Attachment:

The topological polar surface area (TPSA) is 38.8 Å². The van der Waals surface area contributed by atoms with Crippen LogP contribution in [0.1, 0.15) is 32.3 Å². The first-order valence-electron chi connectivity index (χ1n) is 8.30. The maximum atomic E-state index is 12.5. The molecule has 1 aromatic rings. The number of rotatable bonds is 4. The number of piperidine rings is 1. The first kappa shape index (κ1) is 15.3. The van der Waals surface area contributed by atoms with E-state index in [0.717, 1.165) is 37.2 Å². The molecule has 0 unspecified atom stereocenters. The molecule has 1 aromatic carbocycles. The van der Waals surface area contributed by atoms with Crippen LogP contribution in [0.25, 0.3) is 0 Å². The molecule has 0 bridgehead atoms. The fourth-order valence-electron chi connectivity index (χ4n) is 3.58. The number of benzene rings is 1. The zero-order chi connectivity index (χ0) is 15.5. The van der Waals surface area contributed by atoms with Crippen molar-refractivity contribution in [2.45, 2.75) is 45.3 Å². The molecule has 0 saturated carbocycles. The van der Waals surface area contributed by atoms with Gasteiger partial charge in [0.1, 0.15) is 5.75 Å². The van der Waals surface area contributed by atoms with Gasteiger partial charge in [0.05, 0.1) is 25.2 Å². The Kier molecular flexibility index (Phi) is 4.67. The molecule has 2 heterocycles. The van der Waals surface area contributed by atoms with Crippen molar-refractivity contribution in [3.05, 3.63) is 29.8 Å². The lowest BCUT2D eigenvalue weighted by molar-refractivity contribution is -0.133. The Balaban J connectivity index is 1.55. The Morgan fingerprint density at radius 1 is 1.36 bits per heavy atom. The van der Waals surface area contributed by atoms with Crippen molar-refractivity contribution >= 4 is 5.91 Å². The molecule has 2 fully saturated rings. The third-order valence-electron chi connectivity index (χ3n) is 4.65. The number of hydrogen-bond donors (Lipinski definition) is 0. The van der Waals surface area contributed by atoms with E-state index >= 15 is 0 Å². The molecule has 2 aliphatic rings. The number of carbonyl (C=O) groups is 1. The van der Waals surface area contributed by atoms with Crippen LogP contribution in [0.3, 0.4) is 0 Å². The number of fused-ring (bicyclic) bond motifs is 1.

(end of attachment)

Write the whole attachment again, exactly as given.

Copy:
The topological polar surface area (TPSA) is 38.8 Å². The van der Waals surface area contributed by atoms with Crippen LogP contribution in [0.1, 0.15) is 32.3 Å². The first-order valence-electron chi connectivity index (χ1n) is 8.30. The maximum atomic E-state index is 12.5. The molecule has 1 aromatic rings. The number of rotatable bonds is 4. The number of piperidine rings is 1. The first kappa shape index (κ1) is 15.3. The van der Waals surface area contributed by atoms with E-state index in [0.717, 1.165) is 37.2 Å². The molecule has 0 unspecified atom stereocenters. The molecule has 1 aromatic carbocycles. The van der Waals surface area contributed by atoms with Crippen LogP contribution in [0.25, 0.3) is 0 Å². The molecule has 0 bridgehead atoms. The fourth-order valence-electron chi connectivity index (χ4n) is 3.58. The number of benzene rings is 1. The zero-order chi connectivity index (χ0) is 15.5. The van der Waals surface area contributed by atoms with Crippen molar-refractivity contribution in [2.45, 2.75) is 45.3 Å². The molecule has 0 saturated carbocycles. The van der Waals surface area contributed by atoms with Gasteiger partial charge in [0.1, 0.15) is 5.75 Å². The van der Waals surface area contributed by atoms with Gasteiger partial charge in [0.05, 0.1) is 25.2 Å². The Kier molecular flexibility index (Phi) is 4.67. The molecule has 2 heterocycles. The van der Waals surface area contributed by atoms with Crippen molar-refractivity contribution in [3.05, 3.63) is 29.8 Å². The lowest BCUT2D eigenvalue weighted by molar-refractivity contribution is -0.133. The Balaban J connectivity index is 1.55. The Morgan fingerprint density at radius 1 is 1.36 bits per heavy atom. The van der Waals surface area contributed by atoms with Crippen molar-refractivity contribution >= 4 is 5.91 Å². The molecule has 2 fully saturated rings. The third-order valence-electron chi connectivity index (χ3n) is 4.65. The number of hydrogen-bond donors (Lipinski definition) is 0. The van der Waals surface area contributed by atoms with E-state index >= 15 is 0 Å². The molecule has 2 aliphatic rings. The number of carbonyl (C=O) groups is 1. The van der Waals surface area contributed by atoms with Crippen LogP contribution in [0.3, 0.4) is 0 Å². The number of fused-ring (bicyclic) bond motifs is 1.